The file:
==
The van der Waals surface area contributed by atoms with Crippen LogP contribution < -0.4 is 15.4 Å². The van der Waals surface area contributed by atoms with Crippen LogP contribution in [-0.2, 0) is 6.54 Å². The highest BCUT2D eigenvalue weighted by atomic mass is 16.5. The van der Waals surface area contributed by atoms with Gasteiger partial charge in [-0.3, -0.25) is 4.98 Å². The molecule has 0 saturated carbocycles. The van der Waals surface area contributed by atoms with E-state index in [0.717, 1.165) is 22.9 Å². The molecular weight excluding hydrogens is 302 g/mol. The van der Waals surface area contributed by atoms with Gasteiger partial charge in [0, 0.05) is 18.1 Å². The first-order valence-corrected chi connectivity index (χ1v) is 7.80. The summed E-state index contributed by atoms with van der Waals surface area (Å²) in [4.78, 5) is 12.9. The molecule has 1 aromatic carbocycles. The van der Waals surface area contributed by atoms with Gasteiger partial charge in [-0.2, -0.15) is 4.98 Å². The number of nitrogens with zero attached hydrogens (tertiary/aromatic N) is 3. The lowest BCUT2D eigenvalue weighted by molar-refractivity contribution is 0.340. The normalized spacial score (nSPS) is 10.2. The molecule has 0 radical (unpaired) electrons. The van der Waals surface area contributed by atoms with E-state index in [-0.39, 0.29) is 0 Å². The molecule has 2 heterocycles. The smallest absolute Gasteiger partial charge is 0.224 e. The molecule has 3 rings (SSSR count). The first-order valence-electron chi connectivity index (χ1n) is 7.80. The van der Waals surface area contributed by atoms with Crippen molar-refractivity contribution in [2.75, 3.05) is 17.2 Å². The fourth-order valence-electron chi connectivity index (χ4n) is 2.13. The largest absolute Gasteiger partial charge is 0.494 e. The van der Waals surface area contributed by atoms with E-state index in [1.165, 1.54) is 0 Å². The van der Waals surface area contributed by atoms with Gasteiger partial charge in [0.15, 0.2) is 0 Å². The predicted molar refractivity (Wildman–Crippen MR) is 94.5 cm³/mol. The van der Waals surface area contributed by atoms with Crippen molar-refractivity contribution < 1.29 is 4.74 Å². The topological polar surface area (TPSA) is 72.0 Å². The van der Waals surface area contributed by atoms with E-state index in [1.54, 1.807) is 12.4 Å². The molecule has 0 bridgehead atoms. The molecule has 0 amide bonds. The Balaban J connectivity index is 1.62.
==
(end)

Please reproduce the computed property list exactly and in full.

The van der Waals surface area contributed by atoms with Crippen LogP contribution < -0.4 is 15.4 Å². The van der Waals surface area contributed by atoms with Crippen LogP contribution in [-0.2, 0) is 6.54 Å². The highest BCUT2D eigenvalue weighted by atomic mass is 16.5. The van der Waals surface area contributed by atoms with Gasteiger partial charge in [-0.3, -0.25) is 4.98 Å². The molecule has 0 saturated carbocycles. The van der Waals surface area contributed by atoms with E-state index in [0.717, 1.165) is 22.9 Å². The molecular weight excluding hydrogens is 302 g/mol. The van der Waals surface area contributed by atoms with Gasteiger partial charge in [0, 0.05) is 18.1 Å². The first-order valence-corrected chi connectivity index (χ1v) is 7.80. The summed E-state index contributed by atoms with van der Waals surface area (Å²) in [4.78, 5) is 12.9. The molecule has 1 aromatic carbocycles. The van der Waals surface area contributed by atoms with Gasteiger partial charge in [-0.2, -0.15) is 4.98 Å². The number of nitrogens with zero attached hydrogens (tertiary/aromatic N) is 3. The lowest BCUT2D eigenvalue weighted by molar-refractivity contribution is 0.340. The normalized spacial score (nSPS) is 10.2. The molecule has 0 radical (unpaired) electrons. The van der Waals surface area contributed by atoms with E-state index in [-0.39, 0.29) is 0 Å². The molecule has 2 heterocycles. The smallest absolute Gasteiger partial charge is 0.224 e. The molecule has 3 rings (SSSR count). The first-order valence-electron chi connectivity index (χ1n) is 7.80. The van der Waals surface area contributed by atoms with Crippen molar-refractivity contribution in [2.75, 3.05) is 17.2 Å². The fourth-order valence-electron chi connectivity index (χ4n) is 2.13. The largest absolute Gasteiger partial charge is 0.494 e. The van der Waals surface area contributed by atoms with E-state index in [1.165, 1.54) is 0 Å². The van der Waals surface area contributed by atoms with Gasteiger partial charge in [0.15, 0.2) is 0 Å². The predicted molar refractivity (Wildman–Crippen MR) is 94.5 cm³/mol. The van der Waals surface area contributed by atoms with Crippen molar-refractivity contribution < 1.29 is 4.74 Å². The topological polar surface area (TPSA) is 72.0 Å². The van der Waals surface area contributed by atoms with E-state index in [1.54, 1.807) is 12.4 Å². The molecule has 0 bridgehead atoms. The molecule has 0 amide bonds. The Balaban J connectivity index is 1.62.